Anonymous User wrote:I'm only anonymous b/c law schools do look at this site and don't want to get rejected b/c they know i'll defer them. I am asking here, in a forum full of random people, because I want to hear what other people think of TFA and what their experiences have been, and my original question, which you may not have understood, or maybe i phrased it wrong... what I'm trying to figure out is if I should defer law school and do tfa, or just reject every law school and apply later on after I'm done with TFA, not if I should do TFA or not. Thanks for your input though.
Edit: Also I'm being smart and doing some research instead of jumping into something without knowing what it is. Don't know why you hatin HITeacher
That's fair, I misjudged and I apologize. I'll see if I can give you some feedback that's of value instead of hating on you.
So the question is - should I defer law school to pursue a 2-year job, or just not defer law school and still take the job.
General Pros and Cons of deferring law school
- You have a guaranteed spot in law school so you can pack your worries away.
- You have a guaranteed option to exit teaching after 2 years if you realize it's not for you.
- There is no fault if you decide not to go to law school and do something else (keep teaching, get another job, med school, etc)
- You (usually) have to pay a nominal deposit you will never get back unless you actually matriculate.
- You can't hold a deferral to School A and apply to School B hoping to get in, keeping your deferral to School A in case you don't get in. You must first tell School A "no thanks" then apply to School B.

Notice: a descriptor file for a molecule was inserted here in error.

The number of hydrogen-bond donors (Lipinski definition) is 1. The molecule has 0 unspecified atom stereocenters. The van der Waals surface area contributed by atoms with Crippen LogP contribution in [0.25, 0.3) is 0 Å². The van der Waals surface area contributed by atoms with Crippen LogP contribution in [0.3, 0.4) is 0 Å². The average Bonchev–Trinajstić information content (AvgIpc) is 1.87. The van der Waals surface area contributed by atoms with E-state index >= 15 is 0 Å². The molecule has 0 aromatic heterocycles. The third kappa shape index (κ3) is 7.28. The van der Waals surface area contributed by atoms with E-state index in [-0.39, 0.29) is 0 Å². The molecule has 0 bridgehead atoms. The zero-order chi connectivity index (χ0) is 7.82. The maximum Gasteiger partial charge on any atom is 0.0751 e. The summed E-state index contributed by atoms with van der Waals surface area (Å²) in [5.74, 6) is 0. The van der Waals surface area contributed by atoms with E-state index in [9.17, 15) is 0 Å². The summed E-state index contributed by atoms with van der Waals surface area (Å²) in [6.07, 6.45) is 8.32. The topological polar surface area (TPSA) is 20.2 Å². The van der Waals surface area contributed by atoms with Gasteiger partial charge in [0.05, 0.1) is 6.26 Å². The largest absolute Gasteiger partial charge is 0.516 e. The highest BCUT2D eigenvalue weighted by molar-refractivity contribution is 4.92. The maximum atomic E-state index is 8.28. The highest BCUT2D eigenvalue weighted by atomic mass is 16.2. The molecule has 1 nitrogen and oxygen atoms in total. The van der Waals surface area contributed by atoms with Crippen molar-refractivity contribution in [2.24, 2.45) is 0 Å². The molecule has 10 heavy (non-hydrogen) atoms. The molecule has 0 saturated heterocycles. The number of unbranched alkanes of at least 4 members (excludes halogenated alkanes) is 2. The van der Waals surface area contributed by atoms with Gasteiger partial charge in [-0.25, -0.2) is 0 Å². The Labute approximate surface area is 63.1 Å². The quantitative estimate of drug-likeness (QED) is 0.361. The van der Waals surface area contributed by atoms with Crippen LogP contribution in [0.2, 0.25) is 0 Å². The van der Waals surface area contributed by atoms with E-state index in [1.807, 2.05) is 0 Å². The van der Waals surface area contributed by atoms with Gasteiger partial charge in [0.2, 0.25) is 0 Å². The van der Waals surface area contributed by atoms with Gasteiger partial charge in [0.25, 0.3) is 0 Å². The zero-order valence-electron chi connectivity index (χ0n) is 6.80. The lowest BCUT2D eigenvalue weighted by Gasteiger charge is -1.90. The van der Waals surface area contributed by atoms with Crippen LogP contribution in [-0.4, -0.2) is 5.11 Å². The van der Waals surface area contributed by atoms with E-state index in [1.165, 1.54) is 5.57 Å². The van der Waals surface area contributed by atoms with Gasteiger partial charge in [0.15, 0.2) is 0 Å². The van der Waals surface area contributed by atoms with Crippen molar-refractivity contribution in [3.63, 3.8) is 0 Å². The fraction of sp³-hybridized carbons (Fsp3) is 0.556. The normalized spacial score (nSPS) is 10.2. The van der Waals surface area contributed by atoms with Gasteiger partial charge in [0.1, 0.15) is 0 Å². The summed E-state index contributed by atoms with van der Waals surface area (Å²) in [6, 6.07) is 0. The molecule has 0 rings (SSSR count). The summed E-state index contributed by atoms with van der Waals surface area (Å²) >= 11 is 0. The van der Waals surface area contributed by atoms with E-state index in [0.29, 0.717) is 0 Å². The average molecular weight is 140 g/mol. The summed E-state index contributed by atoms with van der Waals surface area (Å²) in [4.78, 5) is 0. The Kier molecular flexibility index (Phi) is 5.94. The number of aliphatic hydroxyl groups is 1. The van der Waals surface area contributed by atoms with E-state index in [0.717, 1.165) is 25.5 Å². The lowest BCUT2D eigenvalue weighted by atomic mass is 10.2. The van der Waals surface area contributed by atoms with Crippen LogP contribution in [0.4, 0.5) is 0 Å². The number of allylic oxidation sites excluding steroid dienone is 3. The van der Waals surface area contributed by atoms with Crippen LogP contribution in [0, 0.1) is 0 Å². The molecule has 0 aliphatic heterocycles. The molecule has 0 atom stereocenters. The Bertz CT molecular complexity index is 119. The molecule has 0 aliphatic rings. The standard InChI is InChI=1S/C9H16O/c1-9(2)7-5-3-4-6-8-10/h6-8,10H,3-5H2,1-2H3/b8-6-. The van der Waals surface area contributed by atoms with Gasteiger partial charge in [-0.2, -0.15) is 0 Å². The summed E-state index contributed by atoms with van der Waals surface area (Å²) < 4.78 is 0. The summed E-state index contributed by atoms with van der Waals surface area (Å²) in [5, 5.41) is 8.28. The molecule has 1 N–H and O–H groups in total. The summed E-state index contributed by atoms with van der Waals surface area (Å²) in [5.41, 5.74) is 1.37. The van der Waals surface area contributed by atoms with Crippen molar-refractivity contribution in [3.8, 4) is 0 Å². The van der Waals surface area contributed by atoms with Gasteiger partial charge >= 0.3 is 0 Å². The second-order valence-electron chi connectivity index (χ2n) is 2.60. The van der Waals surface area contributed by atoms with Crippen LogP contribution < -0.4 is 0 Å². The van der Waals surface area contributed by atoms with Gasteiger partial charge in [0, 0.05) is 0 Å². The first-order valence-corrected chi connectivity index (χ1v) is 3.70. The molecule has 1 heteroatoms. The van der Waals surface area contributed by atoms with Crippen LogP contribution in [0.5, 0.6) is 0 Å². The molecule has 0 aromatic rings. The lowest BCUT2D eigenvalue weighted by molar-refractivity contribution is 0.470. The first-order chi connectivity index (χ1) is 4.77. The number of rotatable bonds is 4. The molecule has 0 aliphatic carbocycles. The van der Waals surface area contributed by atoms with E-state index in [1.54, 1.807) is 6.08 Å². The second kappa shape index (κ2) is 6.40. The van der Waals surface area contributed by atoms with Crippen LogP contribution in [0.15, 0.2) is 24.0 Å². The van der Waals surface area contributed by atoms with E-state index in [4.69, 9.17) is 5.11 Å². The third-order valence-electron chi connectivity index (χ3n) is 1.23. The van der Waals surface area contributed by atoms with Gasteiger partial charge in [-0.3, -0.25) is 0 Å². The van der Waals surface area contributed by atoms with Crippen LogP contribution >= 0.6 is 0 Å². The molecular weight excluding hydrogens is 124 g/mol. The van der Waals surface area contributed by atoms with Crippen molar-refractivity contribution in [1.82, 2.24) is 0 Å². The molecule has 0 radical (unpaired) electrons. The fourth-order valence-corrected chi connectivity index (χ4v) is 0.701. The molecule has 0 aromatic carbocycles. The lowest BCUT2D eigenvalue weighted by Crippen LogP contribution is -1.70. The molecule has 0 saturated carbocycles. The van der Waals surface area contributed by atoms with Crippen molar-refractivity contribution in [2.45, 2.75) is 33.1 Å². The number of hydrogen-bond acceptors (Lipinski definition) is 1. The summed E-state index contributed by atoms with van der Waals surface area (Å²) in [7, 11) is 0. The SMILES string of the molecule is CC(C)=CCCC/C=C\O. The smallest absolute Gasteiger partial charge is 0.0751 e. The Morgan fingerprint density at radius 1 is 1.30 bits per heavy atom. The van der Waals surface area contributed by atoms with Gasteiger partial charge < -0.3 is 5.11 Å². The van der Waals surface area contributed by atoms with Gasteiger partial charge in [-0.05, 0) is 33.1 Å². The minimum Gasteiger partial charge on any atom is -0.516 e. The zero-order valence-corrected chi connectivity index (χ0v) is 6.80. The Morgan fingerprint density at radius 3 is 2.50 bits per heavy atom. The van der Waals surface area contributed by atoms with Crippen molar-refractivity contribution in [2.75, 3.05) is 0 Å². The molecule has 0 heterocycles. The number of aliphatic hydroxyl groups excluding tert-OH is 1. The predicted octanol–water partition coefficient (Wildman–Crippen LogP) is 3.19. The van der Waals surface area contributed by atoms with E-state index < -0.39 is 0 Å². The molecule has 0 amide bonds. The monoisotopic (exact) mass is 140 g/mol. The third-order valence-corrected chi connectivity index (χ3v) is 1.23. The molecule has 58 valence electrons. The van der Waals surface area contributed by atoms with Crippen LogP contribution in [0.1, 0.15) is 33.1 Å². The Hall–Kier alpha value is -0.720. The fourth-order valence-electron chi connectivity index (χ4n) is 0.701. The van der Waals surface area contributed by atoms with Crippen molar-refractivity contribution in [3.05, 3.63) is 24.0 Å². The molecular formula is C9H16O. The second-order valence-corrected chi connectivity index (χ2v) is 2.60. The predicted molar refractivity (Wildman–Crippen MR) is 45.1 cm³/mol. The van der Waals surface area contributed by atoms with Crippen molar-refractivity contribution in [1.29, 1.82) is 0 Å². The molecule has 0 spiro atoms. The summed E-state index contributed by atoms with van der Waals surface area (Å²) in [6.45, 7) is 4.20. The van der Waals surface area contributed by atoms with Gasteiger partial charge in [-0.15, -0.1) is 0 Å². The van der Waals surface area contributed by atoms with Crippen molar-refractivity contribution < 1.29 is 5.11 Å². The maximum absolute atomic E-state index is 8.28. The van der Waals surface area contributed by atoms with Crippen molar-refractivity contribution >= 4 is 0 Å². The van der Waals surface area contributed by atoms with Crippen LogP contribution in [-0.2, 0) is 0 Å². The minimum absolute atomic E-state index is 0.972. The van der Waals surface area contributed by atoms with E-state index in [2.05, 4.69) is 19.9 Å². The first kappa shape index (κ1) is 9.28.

- Not doing the above may get you in some trouble if School A finds out and tells School B, including School B reneging on you.
Besides that stuff, one of the reasons you may consider not deferring is because you think you can get into a better law school after TFA and the deferral may tie you down by making you complacent. That may or may not be true.
- Having work experience will make you a little (very little) more attractive to law schools. Think schools you would be waitlisted at without work experience. TFA looks great on your resume, but so do many things (Peace Corps, Consulting, Fullbright) and all these things pale in comparison to the impact your GPA and LSAT have.
- That said, its incredibly difficult to write an application while working. This isn't TFA specific, but especially true of TFA. Getting LORs, taking the LSAT and writing a personal statement are all 10 times easier during college then while working.
Also, keep in mind that which law school you're deferring also plays heavily into this equation, though that information opens up a whole new can of worms. Anyway, given all these things, the only real cost of deferring is the $500 that the school will charge you to hold your place that you get back if you matriculate. Unless you're on a very tight budget, it's probably worth it to defer just to have the safety net.
sundance95 wrote:Am I the only one surprised that a former TFAer could be such an elitist prick?
My response to OP was way over the line. Besides that paragraph, I do stand by the basic tenets of what I said. You shouldn't lie during interviews for a job that's known to have horrible work/life balance or you'll end up being miserable in your job. I said it in a mean way to SBL because his quote made me really upset, but I don't really see how that's elitist. Please enlighten me.